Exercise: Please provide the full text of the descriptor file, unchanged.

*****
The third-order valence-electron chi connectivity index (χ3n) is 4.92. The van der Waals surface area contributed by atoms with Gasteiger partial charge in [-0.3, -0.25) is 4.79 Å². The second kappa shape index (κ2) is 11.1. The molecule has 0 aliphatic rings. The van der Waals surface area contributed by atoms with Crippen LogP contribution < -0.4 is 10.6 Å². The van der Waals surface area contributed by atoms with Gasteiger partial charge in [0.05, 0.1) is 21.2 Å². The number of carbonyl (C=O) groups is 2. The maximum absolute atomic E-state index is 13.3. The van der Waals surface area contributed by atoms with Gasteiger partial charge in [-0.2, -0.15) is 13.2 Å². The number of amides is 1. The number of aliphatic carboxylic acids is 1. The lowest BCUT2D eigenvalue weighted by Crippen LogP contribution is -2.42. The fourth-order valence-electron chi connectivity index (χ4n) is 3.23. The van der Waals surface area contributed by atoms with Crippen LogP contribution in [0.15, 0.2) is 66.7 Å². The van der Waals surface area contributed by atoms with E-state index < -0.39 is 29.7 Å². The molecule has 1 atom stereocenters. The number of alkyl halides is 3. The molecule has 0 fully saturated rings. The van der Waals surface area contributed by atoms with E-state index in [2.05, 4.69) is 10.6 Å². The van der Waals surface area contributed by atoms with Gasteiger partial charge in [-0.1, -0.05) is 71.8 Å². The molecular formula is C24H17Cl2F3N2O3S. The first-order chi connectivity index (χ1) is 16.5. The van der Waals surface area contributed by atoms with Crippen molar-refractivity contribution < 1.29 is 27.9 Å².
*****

The third-order valence-electron chi connectivity index (χ3n) is 4.92. The van der Waals surface area contributed by atoms with Gasteiger partial charge in [-0.3, -0.25) is 4.79 Å². The second kappa shape index (κ2) is 11.1. The molecule has 0 aliphatic rings. The van der Waals surface area contributed by atoms with Crippen LogP contribution < -0.4 is 10.6 Å². The van der Waals surface area contributed by atoms with Gasteiger partial charge in [0.05, 0.1) is 21.2 Å². The number of carbonyl (C=O) groups is 2. The maximum absolute atomic E-state index is 13.3. The van der Waals surface area contributed by atoms with Gasteiger partial charge in [-0.2, -0.15) is 13.2 Å². The number of amides is 1. The number of aliphatic carboxylic acids is 1. The lowest BCUT2D eigenvalue weighted by Crippen LogP contribution is -2.42. The fourth-order valence-electron chi connectivity index (χ4n) is 3.23. The van der Waals surface area contributed by atoms with Crippen LogP contribution in [0.15, 0.2) is 66.7 Å². The van der Waals surface area contributed by atoms with E-state index < -0.39 is 29.7 Å². The molecule has 1 atom stereocenters. The number of alkyl halides is 3. The molecule has 0 fully saturated rings. The van der Waals surface area contributed by atoms with E-state index in [2.05, 4.69) is 10.6 Å². The van der Waals surface area contributed by atoms with Gasteiger partial charge in [-0.1, -0.05) is 71.8 Å². The molecular formula is C24H17Cl2F3N2O3S. The first-order chi connectivity index (χ1) is 16.5. The van der Waals surface area contributed by atoms with Crippen molar-refractivity contribution < 1.29 is 27.9 Å².